We propose that Pictish could be a leftover of northern Maglemosian. Or one of its dialects, locked up in a tribe. Maglemosians were PIE-hunter-gatherers who recolonized northwest Europe around 12 000 BC, the start of the Younger Dryas. They came from the shores of the Black Sea or east Balkan. They spoke an ancestral version of PIE. The northern Maglemosians lived for a short while in Doggerland (500 years?). With the filling of the sea, they were forced to seek higher ground. It would not be surprising if some of them ended up in east Scotland. Real PIE would come some 5500 years later. In the mean time, Pictish had plenty of time to develop a very specific character. The language became probably heavily influenced by Azelian, later by the 'coming up languages', Brythonic and Germanic (proto-English). The move of the Azelian speakers to the east explains the presence of Coastal Germanic in those regions (Frisian, Anglian ..)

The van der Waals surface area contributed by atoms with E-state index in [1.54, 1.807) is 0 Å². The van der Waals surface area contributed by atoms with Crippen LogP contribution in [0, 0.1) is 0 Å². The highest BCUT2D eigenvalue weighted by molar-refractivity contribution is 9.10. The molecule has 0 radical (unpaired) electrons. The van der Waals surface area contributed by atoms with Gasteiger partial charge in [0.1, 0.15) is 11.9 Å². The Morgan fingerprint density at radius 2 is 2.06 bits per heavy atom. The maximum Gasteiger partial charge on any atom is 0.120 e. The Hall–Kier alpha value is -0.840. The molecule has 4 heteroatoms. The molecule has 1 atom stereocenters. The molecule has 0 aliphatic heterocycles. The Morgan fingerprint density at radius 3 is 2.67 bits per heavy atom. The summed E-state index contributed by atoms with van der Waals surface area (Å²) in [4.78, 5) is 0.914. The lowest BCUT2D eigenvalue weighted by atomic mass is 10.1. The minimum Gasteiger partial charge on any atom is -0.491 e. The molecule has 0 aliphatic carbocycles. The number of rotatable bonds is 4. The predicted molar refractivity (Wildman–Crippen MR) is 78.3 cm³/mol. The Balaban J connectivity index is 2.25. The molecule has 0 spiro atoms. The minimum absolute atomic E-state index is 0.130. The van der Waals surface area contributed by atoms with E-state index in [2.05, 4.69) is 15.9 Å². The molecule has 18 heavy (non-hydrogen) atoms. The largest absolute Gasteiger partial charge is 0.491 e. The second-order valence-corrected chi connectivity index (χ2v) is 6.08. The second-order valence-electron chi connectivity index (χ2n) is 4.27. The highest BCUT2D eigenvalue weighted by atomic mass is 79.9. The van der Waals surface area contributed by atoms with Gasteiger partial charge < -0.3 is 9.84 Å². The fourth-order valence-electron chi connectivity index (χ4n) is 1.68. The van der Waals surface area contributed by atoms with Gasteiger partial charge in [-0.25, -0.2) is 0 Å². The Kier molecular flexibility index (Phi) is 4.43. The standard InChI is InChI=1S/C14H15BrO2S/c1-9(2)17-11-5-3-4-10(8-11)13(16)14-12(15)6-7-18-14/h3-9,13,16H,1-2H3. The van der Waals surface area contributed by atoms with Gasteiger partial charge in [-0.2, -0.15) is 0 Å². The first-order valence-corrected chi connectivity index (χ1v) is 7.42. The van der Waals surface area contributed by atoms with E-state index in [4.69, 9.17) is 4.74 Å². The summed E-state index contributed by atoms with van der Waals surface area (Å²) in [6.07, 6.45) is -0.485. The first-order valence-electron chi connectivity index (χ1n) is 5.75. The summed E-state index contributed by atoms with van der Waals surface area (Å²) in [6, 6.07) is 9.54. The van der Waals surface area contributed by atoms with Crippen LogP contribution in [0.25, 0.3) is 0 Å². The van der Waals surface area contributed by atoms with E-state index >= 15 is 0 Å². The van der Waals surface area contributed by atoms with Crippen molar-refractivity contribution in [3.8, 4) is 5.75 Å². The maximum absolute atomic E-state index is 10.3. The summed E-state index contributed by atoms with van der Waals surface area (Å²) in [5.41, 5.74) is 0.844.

Most of the Yorkshire and Midland Maglemosians in Britain creolized proto-English when they adopted agriculture. In the process, they created a specific version of Germanic that eventually would dominate the whole of Britain. This creolisation also happened in Scandinavia, explaining why these northern Germanic languages have so much atavisms in their language that many linguists believe that they are the original source of all Germanic languages.

A few more northern Maglemosians, probably members of a remote northern tribe, living far away in the Scottish highlands and northeast coast, failed to do so and could have maintained their language for a few thousand years longer. Fact is that the region is not well suited for agriculture.

Motivation: we found Germanic sounding old place-names in the Scottish highlands. Place-names that cannot be explained in Brythonic. These place-names could be of northern Maglemosian origin. But we know that such a thing will be difficult to prove.